Recent announcements from CFDA suggest that China is thinking again on the stringent requirements for manufacturers to conduct in-China clinical trials. The agency is accelerating the production of exemption lists and recent draft policy circulars open the door to acceptance of foreign clinical data and to post market trials of devices which address unmet clinical need.
The 2014 Decree 650 reforms in China dramatically tightened CFDA’s regulatory controls. Most controversially, China moved to require all devices not specifically exempted to be supported by direct clinical trials in China unless the manufacturer could show equivalence to already approved devices. The standards for equivalence were set so high that in practical terms it’s only possible to demonstrate equivalence to an already approved earlier variant of the device from the same manufacturer.
In May 2017, a series of announcements CFDA suggested the pendulum has started to swing backwards.
CFDA first announced a “Third wave” of exemptions for Class II and III medical devices. This was followed by publication of the first separate list of 130 IVDs exempted from clinical studies in China.
Then CFDA published draft policy documents Circulars 52 and 53 which if implemented could dramatically streamline clinical evaluation for some devices.
Practice Updates and More Audits
Circular 53 addresses the present practices for clinical trials in China. There are proposed adjustments to ethics processes including moving to a lead site primary ethics review with other sites accepting the findings without a second review. This is similar to a model successfully trialed in Australia and the US in recent years.
Another significant change is that CFDA is proposing to abolish certification requirements for clinical study facilities. This has always been a tricky area, not least in that CFDA has never published a list of approved device trial centers but instead relied on the approved list of pharma sites! IF adopted, in future a notification to the CFDA will allow clinical institutes to conduct a clinical study if they meet objective criteria(yet to be specified).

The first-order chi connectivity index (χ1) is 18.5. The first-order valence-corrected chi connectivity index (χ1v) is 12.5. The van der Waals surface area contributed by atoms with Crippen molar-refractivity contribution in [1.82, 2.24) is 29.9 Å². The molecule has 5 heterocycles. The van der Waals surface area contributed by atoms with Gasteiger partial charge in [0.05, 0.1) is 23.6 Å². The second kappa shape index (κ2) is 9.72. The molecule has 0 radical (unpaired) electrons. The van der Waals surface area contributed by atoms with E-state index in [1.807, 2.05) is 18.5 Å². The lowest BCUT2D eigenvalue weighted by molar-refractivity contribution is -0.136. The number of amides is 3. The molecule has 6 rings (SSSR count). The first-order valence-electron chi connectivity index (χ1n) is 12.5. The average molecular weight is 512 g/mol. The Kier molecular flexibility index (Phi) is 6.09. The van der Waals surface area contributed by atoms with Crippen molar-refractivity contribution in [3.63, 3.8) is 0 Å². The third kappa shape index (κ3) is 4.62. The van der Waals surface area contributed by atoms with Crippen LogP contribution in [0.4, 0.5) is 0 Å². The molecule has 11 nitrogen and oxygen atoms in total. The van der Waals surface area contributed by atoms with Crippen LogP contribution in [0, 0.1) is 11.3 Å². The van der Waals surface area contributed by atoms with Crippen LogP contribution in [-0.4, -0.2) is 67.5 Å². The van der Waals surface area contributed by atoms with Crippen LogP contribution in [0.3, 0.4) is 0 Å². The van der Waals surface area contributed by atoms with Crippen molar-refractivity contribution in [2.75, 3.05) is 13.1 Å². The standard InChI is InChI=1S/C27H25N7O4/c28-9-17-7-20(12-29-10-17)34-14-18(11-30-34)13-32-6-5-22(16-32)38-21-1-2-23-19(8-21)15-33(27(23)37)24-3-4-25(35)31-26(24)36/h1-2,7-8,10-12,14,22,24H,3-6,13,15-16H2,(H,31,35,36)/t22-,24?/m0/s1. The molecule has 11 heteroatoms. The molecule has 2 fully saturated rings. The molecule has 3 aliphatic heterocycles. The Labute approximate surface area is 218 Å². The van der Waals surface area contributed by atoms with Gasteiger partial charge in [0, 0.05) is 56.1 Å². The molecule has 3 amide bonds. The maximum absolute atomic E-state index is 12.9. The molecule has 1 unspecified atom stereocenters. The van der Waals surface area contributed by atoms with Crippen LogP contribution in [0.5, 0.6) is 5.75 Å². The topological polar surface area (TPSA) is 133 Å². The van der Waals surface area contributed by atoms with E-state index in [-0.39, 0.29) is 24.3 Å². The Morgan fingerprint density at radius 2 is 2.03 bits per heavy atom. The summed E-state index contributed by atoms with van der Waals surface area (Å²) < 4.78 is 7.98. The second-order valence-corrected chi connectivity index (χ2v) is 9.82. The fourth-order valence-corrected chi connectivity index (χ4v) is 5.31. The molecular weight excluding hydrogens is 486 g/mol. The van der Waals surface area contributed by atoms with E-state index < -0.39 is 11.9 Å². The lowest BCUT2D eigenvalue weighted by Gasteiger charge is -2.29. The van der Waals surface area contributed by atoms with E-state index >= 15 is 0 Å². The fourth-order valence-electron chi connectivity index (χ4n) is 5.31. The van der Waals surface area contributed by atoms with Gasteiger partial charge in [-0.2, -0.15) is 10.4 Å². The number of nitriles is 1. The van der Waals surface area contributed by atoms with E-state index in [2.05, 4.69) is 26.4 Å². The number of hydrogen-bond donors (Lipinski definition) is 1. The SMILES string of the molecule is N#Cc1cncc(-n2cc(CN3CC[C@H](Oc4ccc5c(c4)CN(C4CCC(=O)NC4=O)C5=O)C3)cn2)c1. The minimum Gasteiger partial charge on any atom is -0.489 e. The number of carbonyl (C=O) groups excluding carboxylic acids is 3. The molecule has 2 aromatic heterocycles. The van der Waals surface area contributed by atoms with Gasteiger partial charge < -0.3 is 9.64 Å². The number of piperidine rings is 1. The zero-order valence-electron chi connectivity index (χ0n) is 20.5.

CFDA is also proposing to conduct more on-site audits of clinical study projects – with studies failing audits leading to registration refusals where applications are supported by the study.
Most importantly, Circular 53 proposes that CFDA accept international clinical data which has been used to support regulatory approvals outside of China. There are two caveats though. First the trial must pass an on site CFDA audit – so it’s difficult to see how historical data could be used. Second is the proviso that the manufacturer must show these data are applicable to the Chinese population – which may be too big a barrier for many, but at least the door has been cracked open.
Postmarket Clinical Follow Up
The concept of expediting devices which meet urgent clinical need by allowing postmarket follow up is gaining favour in China. This practice is well established in major western markets and now in China, CFDA’s Circular 52 proposes a form of conditional registration contingent on postmarket trials being reported to CFDA later in order to convert to full registration.
Yet again China has picked what it sees as useful international practices and seeks to apply them in a uniquely Chinese context. The consultations have already closed – it remains to be seen how far these reforms will go.
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